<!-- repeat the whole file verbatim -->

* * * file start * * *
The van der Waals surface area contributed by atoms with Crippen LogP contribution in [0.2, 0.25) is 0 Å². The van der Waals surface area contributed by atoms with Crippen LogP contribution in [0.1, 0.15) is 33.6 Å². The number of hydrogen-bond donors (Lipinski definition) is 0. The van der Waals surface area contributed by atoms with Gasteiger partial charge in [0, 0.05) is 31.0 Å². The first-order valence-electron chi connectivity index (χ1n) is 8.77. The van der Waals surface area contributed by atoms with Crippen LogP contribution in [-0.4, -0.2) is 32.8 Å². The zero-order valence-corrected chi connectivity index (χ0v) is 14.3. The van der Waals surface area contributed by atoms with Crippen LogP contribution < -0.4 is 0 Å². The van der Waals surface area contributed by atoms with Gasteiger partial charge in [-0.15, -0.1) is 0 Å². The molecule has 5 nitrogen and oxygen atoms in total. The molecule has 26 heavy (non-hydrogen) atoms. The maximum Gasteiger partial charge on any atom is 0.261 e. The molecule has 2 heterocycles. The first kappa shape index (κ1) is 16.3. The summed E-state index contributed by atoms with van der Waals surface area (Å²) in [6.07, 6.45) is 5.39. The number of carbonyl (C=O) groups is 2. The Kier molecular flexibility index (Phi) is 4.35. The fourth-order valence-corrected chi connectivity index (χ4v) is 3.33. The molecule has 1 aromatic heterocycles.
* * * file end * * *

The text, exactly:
The van der Waals surface area contributed by atoms with Crippen LogP contribution in [0.2, 0.25) is 0 Å². The van der Waals surface area contributed by atoms with Crippen LogP contribution in [0.1, 0.15) is 33.6 Å². The number of hydrogen-bond donors (Lipinski definition) is 0. The van der Waals surface area contributed by atoms with Gasteiger partial charge in [0, 0.05) is 31.0 Å². The first-order valence-electron chi connectivity index (χ1n) is 8.77. The van der Waals surface area contributed by atoms with Crippen LogP contribution in [-0.4, -0.2) is 32.8 Å². The zero-order valence-corrected chi connectivity index (χ0v) is 14.3. The van der Waals surface area contributed by atoms with Crippen LogP contribution < -0.4 is 0 Å². The van der Waals surface area contributed by atoms with Gasteiger partial charge in [-0.15, -0.1) is 0 Å². The molecule has 5 nitrogen and oxygen atoms in total. The molecule has 26 heavy (non-hydrogen) atoms. The maximum Gasteiger partial charge on any atom is 0.261 e. The molecule has 2 heterocycles. The first kappa shape index (κ1) is 16.3. The summed E-state index contributed by atoms with van der Waals surface area (Å²) in [6.07, 6.45) is 5.39. The number of carbonyl (C=O) groups is 2. The Kier molecular flexibility index (Phi) is 4.35. The fourth-order valence-corrected chi connectivity index (χ4v) is 3.33. The molecule has 1 aromatic heterocycles.